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‘Our Defense Stopped Anybody:’ Willie Parker Wasn’t Worried After Jerome Bettis Fumble In 2005 AFC Title Game

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The 2005 Pittsburgh Steelers are an incredible story as they became the first sixth seed to win a Super Bowl and in the process sent off Hall of Fame Jerome Bettis with a win in his hometown of Detroit. But, to get there and make history, the Steelers had to sweat out a Divisional Round game against the Indianapolis Colts after a Bettis fumble.

Throughout the 2005 playoffs, Steelers RB Willie Parker played a big part, rushing for 225 yards and scoring two touchdowns, including a 75-yard touchdown run in the Super Bowl that still holds the record for the longest run in Super Bowl history.

Recently Parker joined Joe Starkey on 93.7 The Fan and discussed that playoff run, and particularly the moment in the Colts game after Bettis fumbled and it looked the the Colts might win, or at least tie the game in the final minute.

“I was picking my heart up off the grass, off the sideline,” recalled Parker. “Man, everything dropped, everything like just dropped, my jaw dropped, I had to pick that up. Man, you just don’t understand. It was like a feeling like, ‘Whew, we did it.’ I said we did it. Once Ben made that tackle I knew we had a shot, our defense was unstoppable. Our defense stopped anybody. You wouldn’t mess with our defense any type of way.”

Bettis was one of the most reliable running backs, and everyone in the RCA Dome that day expected him to score with the ball at the two-yard line, but he didn’t. A shoestring tackle by QB Ben Roethlisberger stopped Colts DB Nick Harper from returning the fumble for six points and in turn the lead, making a tackle at the Indianapolis 42-yard line.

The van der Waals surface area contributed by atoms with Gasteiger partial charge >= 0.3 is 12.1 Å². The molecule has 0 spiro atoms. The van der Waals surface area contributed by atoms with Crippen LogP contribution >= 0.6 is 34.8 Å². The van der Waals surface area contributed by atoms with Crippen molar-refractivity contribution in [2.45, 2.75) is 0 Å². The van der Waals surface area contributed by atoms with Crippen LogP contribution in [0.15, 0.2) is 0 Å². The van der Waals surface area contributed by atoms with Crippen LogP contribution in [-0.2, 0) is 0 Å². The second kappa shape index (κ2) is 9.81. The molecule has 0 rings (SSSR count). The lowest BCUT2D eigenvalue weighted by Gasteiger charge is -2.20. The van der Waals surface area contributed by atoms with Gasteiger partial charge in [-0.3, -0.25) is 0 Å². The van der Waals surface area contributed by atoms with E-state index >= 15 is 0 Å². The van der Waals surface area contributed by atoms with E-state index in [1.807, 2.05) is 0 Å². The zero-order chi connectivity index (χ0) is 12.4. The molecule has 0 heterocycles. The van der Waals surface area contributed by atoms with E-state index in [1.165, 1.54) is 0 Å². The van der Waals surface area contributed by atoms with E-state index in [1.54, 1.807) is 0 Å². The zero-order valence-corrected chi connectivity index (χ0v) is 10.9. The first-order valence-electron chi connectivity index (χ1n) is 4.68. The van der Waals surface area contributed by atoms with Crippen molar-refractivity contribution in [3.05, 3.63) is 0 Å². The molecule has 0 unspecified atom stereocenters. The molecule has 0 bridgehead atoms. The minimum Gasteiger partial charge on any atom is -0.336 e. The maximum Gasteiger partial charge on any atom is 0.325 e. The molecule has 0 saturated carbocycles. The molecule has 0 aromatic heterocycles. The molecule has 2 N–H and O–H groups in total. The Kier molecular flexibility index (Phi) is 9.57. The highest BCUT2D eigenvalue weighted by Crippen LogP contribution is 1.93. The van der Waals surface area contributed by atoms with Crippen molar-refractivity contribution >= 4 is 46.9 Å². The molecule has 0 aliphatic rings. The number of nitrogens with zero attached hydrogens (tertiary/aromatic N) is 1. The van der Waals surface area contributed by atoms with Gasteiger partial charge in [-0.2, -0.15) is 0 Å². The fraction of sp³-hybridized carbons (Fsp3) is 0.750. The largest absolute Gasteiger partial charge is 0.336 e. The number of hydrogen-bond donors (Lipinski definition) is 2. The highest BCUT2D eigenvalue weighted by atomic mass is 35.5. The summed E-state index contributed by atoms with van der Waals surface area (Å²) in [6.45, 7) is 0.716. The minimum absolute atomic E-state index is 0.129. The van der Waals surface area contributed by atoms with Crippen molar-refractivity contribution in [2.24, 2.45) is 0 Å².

Roethlisberger making that tackle led to Pittsburgh’s defense having a chance to close out the game, and the defense was on fire all season. Pittsburgh’s 2005 defense finished the season ranked third in points against, allowing only 16.1 per game and fourth in yards against. They were simply dominant, and all game against the Colts in the divisional round they made life difficult for QB Peyton Manning and company.

Manning’s Colts were a juggernaut that season, starting the year 13-0 including a 26-7 thrashing of Pittsburgh at the RCA Dome earlier that year. The Colts averaged 27.4 points per game in 2005, second best in the NFL, but when it mattered in the playoffs, the Steelers’ defense showed why defense wins champions.

Pittsburgh’s defense, led by OLB Joey Porter and SS Troy Polamalu held the high-flying Colts to 18 points through 59 minutes. With a minute left, the Steelers defense allowed the Colts to drive only 30 yards despite Indianapolis having all the momentum and being at home. Two huge pass breakups by rookie CB Bryant McFadden forced Colts K Mike Vanderjagt to attempt a 46-yard field goal that he shanked.

As Parker said, he trusted the Steelers’ defense to get the job done, and they did. Nowadays 46-yard field goals feel like a chip shot, but back in 2005, that wasn’t the case. Pittsburgh’s defense stood tall, not allowing a last-minute touchdown and forcing a fairly long field goal that the Colts missed. Once Roethlisberger made that tackle, it was up to the Steelers defense, and I bet most players on that 2005 team expected them to come through.



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